IMF Executive Board Concludes 2011 Article IV Consultation with the Russian FederationPublic Information Notice (PIN) No. 11/120
September 14, 2011
Public Information Notices (PINs) form part of the IMF's efforts to promote transparency of the IMF's views and analysis of economic developments and policies. With the consent of the country (or countries) concerned, PINs are issued after Executive Board discussions of Article IV consultations with member countries, of its surveillance of developments at the regional level, of post-program monitoring, and of ex post assessments of member countries with longer-term program engagements. PINs are also issued after Executive Board discussions of general policy matters, unless otherwise decided by the Executive Board in a particular case.
On September 9, 2011, the Executive Board of the International Monetary Fund (IMF) concluded the Article IV consultation with the Russian Federation.1
The Russian economy has improved, but the recovery has been uneven, high commodity prices notwithstanding. Growth picked up to 4 percent in 2010, intermittently carried by consumption—supported by large pension hikes—and investment, while the contribution of net exports turned sharply negative as imports surged. Following strong growth in the fourth quarter of 2010, fueled by a temporary rebuilding of inventories following a severe drought in the summer, short-term economic indicators suggest a notable slowdown in the first half of 2011. Meanwhile, inflation remains stubbornly high, pointing to second-round effects of last year’s spike in food prices. Unemployment has declined, while real wages remain volatile. The current account has strengthened aided by high oil prices, but net capital outflows persist likely owing to political uncertainty in the run-up to the 2012 Presidential elections and the poor business climate.
The financial system is still in a process of balance sheet repair. Banks are liquid and official data suggest nonperforming loans have come down from a peak of 10 percent during the crisis to just over 8 percent of loans in April, while profitability has bounced back from crisis lows. However, banks remain burdened by a high stock of nonperforming assets and this continues to weigh on the outlook for credit growth. Also, remaining weaknesses in reporting and banking supervision pose risks, as was pertinently illustrated by the discovery in June 2011 of a large capital deficiency in the Bank of Moscow, which prompted a US$14.2 billion rescue operation.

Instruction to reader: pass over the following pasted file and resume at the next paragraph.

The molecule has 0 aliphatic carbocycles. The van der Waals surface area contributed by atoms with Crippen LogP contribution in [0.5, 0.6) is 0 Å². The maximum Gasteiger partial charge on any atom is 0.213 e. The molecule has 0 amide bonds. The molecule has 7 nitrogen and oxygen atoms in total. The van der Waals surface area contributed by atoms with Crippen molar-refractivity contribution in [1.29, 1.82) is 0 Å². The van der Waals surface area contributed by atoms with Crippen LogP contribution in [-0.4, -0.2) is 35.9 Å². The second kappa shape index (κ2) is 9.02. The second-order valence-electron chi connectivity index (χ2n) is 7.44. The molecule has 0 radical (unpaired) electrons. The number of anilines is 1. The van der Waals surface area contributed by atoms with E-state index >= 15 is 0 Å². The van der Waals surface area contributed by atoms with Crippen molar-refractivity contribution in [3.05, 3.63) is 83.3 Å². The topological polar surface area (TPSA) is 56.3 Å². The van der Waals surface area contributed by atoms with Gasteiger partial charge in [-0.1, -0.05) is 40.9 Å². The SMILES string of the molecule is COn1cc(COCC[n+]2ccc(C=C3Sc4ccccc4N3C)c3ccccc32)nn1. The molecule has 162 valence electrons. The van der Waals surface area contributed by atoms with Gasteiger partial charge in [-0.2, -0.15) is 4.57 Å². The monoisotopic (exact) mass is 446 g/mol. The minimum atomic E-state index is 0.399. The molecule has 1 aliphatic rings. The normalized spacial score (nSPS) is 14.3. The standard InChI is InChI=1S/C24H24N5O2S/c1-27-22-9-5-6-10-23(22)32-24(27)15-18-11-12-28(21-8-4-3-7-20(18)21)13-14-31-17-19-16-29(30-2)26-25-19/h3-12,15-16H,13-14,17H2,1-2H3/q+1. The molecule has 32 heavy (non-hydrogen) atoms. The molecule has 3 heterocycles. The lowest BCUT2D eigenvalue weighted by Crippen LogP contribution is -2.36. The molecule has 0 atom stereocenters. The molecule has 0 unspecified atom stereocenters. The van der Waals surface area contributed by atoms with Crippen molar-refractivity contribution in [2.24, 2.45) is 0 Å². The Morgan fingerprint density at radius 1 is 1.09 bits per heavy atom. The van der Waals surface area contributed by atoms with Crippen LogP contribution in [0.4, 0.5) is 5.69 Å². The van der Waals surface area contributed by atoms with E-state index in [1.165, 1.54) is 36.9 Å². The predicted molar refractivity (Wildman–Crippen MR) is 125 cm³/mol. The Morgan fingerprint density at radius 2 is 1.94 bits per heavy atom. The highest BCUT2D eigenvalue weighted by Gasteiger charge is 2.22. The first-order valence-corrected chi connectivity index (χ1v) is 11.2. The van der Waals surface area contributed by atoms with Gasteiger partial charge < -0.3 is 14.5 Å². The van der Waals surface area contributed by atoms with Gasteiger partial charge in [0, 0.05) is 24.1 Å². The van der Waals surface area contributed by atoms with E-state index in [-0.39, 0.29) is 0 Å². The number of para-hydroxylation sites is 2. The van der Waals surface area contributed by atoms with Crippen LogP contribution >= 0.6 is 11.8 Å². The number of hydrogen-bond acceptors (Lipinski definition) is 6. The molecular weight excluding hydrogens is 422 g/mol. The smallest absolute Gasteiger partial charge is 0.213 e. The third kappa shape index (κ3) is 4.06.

The large crisis-related fiscal stimulus, much of it in the form of permanent measures, is being only partially withdrawn. Following a massive fiscal expansion of some 9 percent of GDP during the crisis, the general government nonoil deficit—the relevant measure of the fiscal stance in oil exporters, given oil price volatility and the nonrenewable nature of oil reserves—fell by 1¾ percent of GDP in 2010. This reduction was achieved mainly on account of the recovering economy and expenditure under-execution. The 2011–13 budget plans only a modest further reduction in the federal nonoil deficit of some 2¼ percent of GDP by 2013. Over half of this adjustment stems from an increase in the payroll tax rate in 2011—which is likely to be partially reversed in 2012—and the remainder from lower investment and transfers and a reduction in civil service employment, policy plans for which are still being elaborated. The recently published preliminary 2012–14 budget further scales down the planned fiscal retrenchment. The budget leaves the nonoil deficit in double-digits by 2014 and some 5½ percent of GDP above the government’s own long-term target of 4.7 percent of GDP (suspended during the crisis).
With inflation increasing since the summer of 2010, the Central Bank of Russia (CBR) initiated a policy tightening at the end of the year. Following an initial hike in the CBR’s overnight deposit rate in December 2010, policy rates were increased more comprehensively during February-May 2011. In addition, reserve requirements were raised and differentiated by residency. Meanwhile, the CBR has continued to increase exchange rate flexibility as the floating band for the ruble was widened and intervention amounts scaled back.